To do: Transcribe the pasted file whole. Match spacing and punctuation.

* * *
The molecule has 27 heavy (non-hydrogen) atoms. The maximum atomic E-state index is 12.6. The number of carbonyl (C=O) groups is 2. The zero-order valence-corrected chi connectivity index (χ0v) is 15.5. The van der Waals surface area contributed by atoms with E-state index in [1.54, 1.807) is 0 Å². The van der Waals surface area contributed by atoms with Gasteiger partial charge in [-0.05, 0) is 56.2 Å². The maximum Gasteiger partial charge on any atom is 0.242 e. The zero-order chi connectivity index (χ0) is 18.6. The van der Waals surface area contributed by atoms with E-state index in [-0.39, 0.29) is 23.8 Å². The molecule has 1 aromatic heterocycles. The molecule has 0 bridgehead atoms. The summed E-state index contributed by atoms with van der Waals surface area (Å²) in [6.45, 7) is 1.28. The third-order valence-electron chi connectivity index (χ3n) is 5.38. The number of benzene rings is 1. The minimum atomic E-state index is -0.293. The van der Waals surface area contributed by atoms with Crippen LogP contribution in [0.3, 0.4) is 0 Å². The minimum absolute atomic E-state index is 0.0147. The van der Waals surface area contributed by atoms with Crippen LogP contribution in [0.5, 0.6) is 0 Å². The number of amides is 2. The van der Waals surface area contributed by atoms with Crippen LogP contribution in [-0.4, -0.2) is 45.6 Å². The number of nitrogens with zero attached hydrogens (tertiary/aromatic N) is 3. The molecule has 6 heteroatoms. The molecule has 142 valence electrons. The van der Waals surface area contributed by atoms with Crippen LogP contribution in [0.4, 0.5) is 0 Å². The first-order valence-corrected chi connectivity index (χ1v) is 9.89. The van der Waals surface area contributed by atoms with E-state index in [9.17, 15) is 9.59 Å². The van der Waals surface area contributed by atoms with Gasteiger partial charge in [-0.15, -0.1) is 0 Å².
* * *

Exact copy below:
The molecule has 27 heavy (non-hydrogen) atoms. The maximum atomic E-state index is 12.6. The number of carbonyl (C=O) groups is 2. The zero-order valence-corrected chi connectivity index (χ0v) is 15.5. The van der Waals surface area contributed by atoms with E-state index in [1.54, 1.807) is 0 Å². The van der Waals surface area contributed by atoms with Gasteiger partial charge in [-0.05, 0) is 56.2 Å². The maximum Gasteiger partial charge on any atom is 0.242 e. The zero-order chi connectivity index (χ0) is 18.6. The van der Waals surface area contributed by atoms with E-state index in [-0.39, 0.29) is 23.8 Å². The molecule has 1 aromatic heterocycles. The molecule has 0 bridgehead atoms. The summed E-state index contributed by atoms with van der Waals surface area (Å²) in [6.45, 7) is 1.28. The third-order valence-electron chi connectivity index (χ3n) is 5.38. The number of benzene rings is 1. The minimum atomic E-state index is -0.293. The van der Waals surface area contributed by atoms with Crippen LogP contribution in [0.3, 0.4) is 0 Å². The minimum absolute atomic E-state index is 0.0147. The van der Waals surface area contributed by atoms with Crippen LogP contribution in [0.5, 0.6) is 0 Å². The number of amides is 2. The van der Waals surface area contributed by atoms with Crippen LogP contribution in [-0.4, -0.2) is 45.6 Å². The number of nitrogens with zero attached hydrogens (tertiary/aromatic N) is 3. The molecule has 6 heteroatoms. The molecule has 142 valence electrons. The van der Waals surface area contributed by atoms with Crippen LogP contribution in [0.4, 0.5) is 0 Å². The first-order valence-corrected chi connectivity index (χ1v) is 9.89. The van der Waals surface area contributed by atoms with E-state index in [9.17, 15) is 9.59 Å². The van der Waals surface area contributed by atoms with Gasteiger partial charge in [-0.15, -0.1) is 0 Å².